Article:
Newspaper Page Text
VOL. III. zsro. 210.
KOCK ISL.AX1, IIL., MONO AY, JUNE 2:i, 1902.
PRICE TWO CENTS.
CITY OFFICERS IN SCRAP
Mayor Holden, of Zanesville, Ohio,
' Ejected From Police
With the Chief of Police in Which
Land Blows Cause of
Zanesville. Ohio. June 23. Mayor
Tames L. JIol len was forcibly fleeted
from the court of Police Judge Heed
hero today. The mayor asked that
an affidavit against a woman charg
ed with intoxication he withdrawn.
When the judge refused he insisted
he had the right to withdraw it. The
judge ordered Chief of Police Tracy
to eject the mayor. The latter re
sisted, and during the melee the
mayor struck the chief on the jaw
andthe chief landed im the mayor's
head with a club.
The Minneapolis Mayor.
Minneapolis, Minn., dune 23. Dr.
Albert A. Ames, mayor of Minneapo
lis, pleaded not g-uilty in court this
morning to the indictment charging
him with attempted bribery.
GETS BACK HER CHILD
Kxperience of a Mother Who Trav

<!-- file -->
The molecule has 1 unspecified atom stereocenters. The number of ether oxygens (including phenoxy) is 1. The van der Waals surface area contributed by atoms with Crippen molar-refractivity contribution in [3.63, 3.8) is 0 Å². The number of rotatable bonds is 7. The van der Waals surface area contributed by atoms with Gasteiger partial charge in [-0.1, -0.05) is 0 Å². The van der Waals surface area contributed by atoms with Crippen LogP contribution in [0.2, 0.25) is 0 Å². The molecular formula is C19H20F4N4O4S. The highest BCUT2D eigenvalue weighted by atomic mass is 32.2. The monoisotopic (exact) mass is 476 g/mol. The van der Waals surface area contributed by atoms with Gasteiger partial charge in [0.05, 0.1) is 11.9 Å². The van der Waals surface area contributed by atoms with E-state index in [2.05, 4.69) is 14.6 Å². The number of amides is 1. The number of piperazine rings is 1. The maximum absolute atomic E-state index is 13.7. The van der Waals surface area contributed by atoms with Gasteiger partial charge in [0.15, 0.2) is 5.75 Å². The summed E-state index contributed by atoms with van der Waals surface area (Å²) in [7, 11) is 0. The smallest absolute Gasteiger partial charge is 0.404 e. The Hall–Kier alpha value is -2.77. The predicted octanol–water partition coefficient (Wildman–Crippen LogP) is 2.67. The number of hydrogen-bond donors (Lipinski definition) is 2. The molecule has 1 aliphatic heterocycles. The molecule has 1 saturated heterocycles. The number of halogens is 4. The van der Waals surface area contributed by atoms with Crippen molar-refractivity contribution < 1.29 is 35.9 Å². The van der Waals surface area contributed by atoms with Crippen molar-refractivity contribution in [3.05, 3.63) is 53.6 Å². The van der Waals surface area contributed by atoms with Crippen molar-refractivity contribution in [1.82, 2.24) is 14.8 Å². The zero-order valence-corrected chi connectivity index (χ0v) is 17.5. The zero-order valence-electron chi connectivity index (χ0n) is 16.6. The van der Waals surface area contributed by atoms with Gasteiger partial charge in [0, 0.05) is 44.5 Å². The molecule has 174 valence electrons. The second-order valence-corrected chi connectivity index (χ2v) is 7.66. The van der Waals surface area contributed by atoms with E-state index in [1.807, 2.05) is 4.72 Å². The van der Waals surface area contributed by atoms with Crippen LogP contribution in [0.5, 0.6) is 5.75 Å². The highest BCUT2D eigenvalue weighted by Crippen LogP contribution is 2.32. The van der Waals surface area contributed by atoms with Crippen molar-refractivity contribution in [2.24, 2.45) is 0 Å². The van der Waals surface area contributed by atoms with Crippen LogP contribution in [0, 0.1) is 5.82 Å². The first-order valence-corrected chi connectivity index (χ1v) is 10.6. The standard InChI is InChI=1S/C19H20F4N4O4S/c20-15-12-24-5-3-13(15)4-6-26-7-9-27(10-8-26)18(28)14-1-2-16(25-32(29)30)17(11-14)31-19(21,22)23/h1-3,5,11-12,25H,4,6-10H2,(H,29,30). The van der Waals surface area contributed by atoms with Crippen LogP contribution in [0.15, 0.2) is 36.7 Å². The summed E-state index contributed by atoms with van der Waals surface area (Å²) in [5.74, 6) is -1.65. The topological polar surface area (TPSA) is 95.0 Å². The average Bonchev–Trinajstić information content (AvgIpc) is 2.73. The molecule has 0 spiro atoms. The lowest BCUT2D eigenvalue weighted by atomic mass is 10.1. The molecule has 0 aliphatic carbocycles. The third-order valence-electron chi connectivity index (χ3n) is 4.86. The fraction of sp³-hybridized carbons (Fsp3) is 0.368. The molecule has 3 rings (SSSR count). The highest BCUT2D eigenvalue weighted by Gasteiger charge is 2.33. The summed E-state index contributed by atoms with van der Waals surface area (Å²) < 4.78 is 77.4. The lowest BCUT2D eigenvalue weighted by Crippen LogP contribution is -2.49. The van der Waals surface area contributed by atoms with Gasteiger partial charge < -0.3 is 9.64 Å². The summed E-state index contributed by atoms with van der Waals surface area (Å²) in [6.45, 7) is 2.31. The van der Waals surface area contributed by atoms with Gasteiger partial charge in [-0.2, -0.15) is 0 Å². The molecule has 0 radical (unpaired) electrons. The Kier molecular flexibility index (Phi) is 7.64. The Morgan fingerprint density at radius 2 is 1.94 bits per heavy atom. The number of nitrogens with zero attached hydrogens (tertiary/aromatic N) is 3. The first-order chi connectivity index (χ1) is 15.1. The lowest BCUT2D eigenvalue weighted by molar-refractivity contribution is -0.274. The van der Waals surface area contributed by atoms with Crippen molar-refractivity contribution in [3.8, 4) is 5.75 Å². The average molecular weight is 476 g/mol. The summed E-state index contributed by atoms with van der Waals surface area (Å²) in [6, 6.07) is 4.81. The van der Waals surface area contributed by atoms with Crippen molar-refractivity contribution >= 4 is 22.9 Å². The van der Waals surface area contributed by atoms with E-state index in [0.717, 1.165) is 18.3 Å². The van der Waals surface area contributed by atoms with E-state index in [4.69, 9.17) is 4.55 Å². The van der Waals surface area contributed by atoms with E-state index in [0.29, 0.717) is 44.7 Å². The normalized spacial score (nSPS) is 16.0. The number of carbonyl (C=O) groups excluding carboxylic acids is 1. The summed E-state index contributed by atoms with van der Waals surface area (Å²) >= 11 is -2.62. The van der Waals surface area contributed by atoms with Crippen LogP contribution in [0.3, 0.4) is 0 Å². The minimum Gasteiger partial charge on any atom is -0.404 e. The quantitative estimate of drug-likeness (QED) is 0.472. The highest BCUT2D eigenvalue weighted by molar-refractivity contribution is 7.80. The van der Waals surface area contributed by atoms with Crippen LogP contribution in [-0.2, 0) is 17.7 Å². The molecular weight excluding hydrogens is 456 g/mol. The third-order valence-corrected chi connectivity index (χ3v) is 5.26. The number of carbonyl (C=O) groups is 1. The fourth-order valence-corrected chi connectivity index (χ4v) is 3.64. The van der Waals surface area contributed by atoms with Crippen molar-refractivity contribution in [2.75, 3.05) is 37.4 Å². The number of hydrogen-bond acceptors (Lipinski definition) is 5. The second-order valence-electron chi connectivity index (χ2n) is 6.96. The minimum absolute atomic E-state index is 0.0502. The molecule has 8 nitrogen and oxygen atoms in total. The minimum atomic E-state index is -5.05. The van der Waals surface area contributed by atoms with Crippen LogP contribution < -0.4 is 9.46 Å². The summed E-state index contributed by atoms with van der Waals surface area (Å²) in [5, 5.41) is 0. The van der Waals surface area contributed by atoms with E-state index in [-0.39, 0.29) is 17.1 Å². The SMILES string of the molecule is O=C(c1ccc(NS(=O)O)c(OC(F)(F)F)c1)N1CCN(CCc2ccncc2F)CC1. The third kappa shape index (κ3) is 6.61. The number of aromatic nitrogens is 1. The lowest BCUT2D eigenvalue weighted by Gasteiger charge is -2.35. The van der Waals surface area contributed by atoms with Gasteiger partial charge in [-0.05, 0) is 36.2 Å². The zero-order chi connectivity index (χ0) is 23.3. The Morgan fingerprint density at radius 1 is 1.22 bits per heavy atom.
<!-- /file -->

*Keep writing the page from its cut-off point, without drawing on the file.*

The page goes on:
el 30.000 Miles in
Chicago. June Si. Thirty' thousand
miles traveled in search of her kid
lu'iutl baby, and tinal recovery of the
child in Madras. India, has been ac
complished by Mrs. Marion Thornton
Kgltcrt. a Chicago woman. Part of
the time In the disguise of nun, Mrs.
Fgliert hunted for almost two years
over ' America ami Kurope, spending
thousands of dollars in the pursuit of
The little girl was kidnaped by her
father. Ir. J. XV. Kgbert. who came to
Chicago nll'the way from India to
gain possession of the child. The ali
ducthm took place at Fifty-fifth street
and Madison avenue on the afternoon
of Sept. 2.'5. lltOO. The news of the re-i-overy